Lake Bafa (Bafa Gölü): 37°30’01.55″N 27°26’35.49″ELake Bafa Nature Park Wikipedia Article
Brief Rough Guide article
Iasos: 37°16′40″N 27°35′11″EWikipedia Article about Iasos
Bodrumpages Article about Iasos
Thursday, March 28Kalehan Hotel
37°57′45.56″N 27°22′21.87″E
Euromos: 37°22’46 N 27°40’25″EEurope Up Close Article about Euromos
Pictures of Euromos ruins
Didyma: 37°23′06″N 27°15′23″EWikipedia Article about Didyma
Pictures of Didyma Ruins with links to more pictures
Miletos (Miletus, Milet): 37°31.8’N 27°16.7’EWikipedia Article about Miletus
Britannica Article about Miletus
Priene: 37°39.6′N 27°17.9′EWikipedia Article
Britannica Article about Miletus
Friday, March 29Kalehan Hotel
Ephesos (Ephesus): 37°56′28″N 27°20′31″EWikipedia Article about Ephesus
Moriarty images (2010) of EphesusMoriarty images (2011) of Ephesus and area
Oracle at Klaros (Claros): 38°00′18″N 27°11′34″EWikipedia Article about Claros
Related Wikipedia Article about ClarusMoriarty pictures of Delphi for comparison to Didyma and Klaros
Belevi Monument: 38°00′52.66″N 27°28′19.56″EWikipedia Article about Belevi Mausoleum
Selçuk: 37°57′N 27°22′EWikipedia Article about Selcuk
The wonderful Ephesus Archeological Museum is closed until September, but here are some pictures taken by Steven in 2011
Saturday, March 30 

Join us on an exclusive adventure into some of the most fascinating and significant regions of the ancient world—Ionia, Lydia, and Caria—now within the modern nation of Turkey. Led by historian Dr. John Lee and renowned Turkish guide Yıldırım Özturhan, and drawing upon SAR’s connections with other experts on ancient and modern Turkey, we will explore the history, archaeology, art, and culture of this beautiful area, all while traveling in five-star comfort.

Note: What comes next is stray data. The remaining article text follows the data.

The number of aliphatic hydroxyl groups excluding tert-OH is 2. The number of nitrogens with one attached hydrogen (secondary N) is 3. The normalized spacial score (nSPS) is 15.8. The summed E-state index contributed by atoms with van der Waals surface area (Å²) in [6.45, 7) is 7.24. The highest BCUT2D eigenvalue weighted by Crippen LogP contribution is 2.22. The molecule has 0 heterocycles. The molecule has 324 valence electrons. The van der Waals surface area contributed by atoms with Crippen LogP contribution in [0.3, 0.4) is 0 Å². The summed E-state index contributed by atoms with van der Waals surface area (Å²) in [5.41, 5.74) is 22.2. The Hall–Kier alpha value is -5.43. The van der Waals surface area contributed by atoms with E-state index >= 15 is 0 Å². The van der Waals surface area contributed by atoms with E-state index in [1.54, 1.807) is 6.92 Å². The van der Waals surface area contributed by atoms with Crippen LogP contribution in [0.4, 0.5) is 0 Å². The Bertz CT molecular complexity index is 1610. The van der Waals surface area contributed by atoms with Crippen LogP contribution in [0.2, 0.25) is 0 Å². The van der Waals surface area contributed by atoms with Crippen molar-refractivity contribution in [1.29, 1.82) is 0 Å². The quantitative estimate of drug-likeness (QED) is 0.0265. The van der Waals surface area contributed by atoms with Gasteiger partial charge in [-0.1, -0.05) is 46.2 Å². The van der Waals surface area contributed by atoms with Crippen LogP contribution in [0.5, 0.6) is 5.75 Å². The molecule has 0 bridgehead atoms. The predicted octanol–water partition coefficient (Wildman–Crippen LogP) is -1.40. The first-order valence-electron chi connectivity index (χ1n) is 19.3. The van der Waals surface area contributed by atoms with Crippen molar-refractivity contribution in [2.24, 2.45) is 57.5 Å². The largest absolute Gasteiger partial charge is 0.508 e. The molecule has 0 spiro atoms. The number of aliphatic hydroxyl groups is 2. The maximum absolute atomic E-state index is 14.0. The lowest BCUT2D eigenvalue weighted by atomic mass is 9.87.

Ionia can justly claim to be the birthplace of Greek literature and philosophy. The poet Homer came from the town of Smyrna, while the town of Miletus produced philosophers like Thales and Anaximander, who theorized about the nature of the universe. Lydia, famed for its gold, was home to kings like Gyges and Croesus. Caria was renowned for its fierce warriors, “bronze men” who served as mercenaries across the eastern Mediterranean.

We’ll visit sites ranging from the early days of Greek civilization to the waning days of the Roman Empire, and even some from the Byzantine and Ottoman periods. During these many centuries, western Turkey featured overlapping borderlands—places where Empires met and where diverse cultures met and mingled.